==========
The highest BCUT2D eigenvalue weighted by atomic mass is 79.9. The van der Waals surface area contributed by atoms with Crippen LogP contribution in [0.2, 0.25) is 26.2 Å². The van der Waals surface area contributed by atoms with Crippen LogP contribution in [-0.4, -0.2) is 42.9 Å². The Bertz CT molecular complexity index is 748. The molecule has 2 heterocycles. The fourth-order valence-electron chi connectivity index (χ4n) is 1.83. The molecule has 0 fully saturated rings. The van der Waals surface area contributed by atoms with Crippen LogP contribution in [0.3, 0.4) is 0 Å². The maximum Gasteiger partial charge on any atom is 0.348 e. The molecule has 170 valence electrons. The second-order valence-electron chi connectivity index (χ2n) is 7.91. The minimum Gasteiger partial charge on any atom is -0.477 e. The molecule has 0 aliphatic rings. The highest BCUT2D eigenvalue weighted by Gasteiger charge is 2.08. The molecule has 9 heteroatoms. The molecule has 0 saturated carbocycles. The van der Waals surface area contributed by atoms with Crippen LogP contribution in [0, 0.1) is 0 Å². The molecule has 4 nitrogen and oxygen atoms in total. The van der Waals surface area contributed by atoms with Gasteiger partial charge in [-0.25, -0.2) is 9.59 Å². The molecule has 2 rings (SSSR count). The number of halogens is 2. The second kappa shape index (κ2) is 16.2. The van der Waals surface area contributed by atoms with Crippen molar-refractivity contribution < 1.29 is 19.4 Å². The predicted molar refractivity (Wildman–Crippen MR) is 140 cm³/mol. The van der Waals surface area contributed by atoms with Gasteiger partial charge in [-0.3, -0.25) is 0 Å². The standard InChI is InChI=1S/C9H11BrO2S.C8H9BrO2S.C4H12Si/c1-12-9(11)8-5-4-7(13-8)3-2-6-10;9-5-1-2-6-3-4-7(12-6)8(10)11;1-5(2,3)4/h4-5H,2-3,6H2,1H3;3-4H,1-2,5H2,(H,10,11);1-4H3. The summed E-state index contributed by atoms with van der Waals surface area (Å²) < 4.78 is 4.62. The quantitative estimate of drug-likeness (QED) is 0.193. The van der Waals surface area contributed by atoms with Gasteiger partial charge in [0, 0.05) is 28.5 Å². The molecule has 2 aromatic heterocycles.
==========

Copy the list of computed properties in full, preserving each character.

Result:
The highest BCUT2D eigenvalue weighted by atomic mass is 79.9. The van der Waals surface area contributed by atoms with Crippen LogP contribution in [0.2, 0.25) is 26.2 Å². The van der Waals surface area contributed by atoms with Crippen LogP contribution in [-0.4, -0.2) is 42.9 Å². The Bertz CT molecular complexity index is 748. The molecule has 2 heterocycles. The fourth-order valence-electron chi connectivity index (χ4n) is 1.83. The molecule has 0 fully saturated rings. The van der Waals surface area contributed by atoms with Crippen LogP contribution in [0.3, 0.4) is 0 Å². The maximum Gasteiger partial charge on any atom is 0.348 e. The molecule has 170 valence electrons. The second-order valence-electron chi connectivity index (χ2n) is 7.91. The minimum Gasteiger partial charge on any atom is -0.477 e. The molecule has 0 aliphatic rings. The highest BCUT2D eigenvalue weighted by Gasteiger charge is 2.08. The molecule has 9 heteroatoms. The molecule has 0 saturated carbocycles. The van der Waals surface area contributed by atoms with Crippen LogP contribution in [0, 0.1) is 0 Å². The molecule has 4 nitrogen and oxygen atoms in total. The van der Waals surface area contributed by atoms with Gasteiger partial charge in [-0.25, -0.2) is 9.59 Å². The molecule has 2 rings (SSSR count). The number of halogens is 2. The second kappa shape index (κ2) is 16.2. The van der Waals surface area contributed by atoms with Crippen molar-refractivity contribution < 1.29 is 19.4 Å². The predicted molar refractivity (Wildman–Crippen MR) is 140 cm³/mol. The van der Waals surface area contributed by atoms with Gasteiger partial charge in [-0.3, -0.25) is 0 Å². The standard InChI is InChI=1S/C9H11BrO2S.C8H9BrO2S.C4H12Si/c1-12-9(11)8-5-4-7(13-8)3-2-6-10;9-5-1-2-6-3-4-7(12-6)8(10)11;1-5(2,3)4/h4-5H,2-3,6H2,1H3;3-4H,1-2,5H2,(H,10,11);1-4H3. The summed E-state index contributed by atoms with van der Waals surface area (Å²) < 4.78 is 4.62. The quantitative estimate of drug-likeness (QED) is 0.193. The van der Waals surface area contributed by atoms with Gasteiger partial charge in [0, 0.05) is 28.5 Å². The molecule has 2 aromatic heterocycles.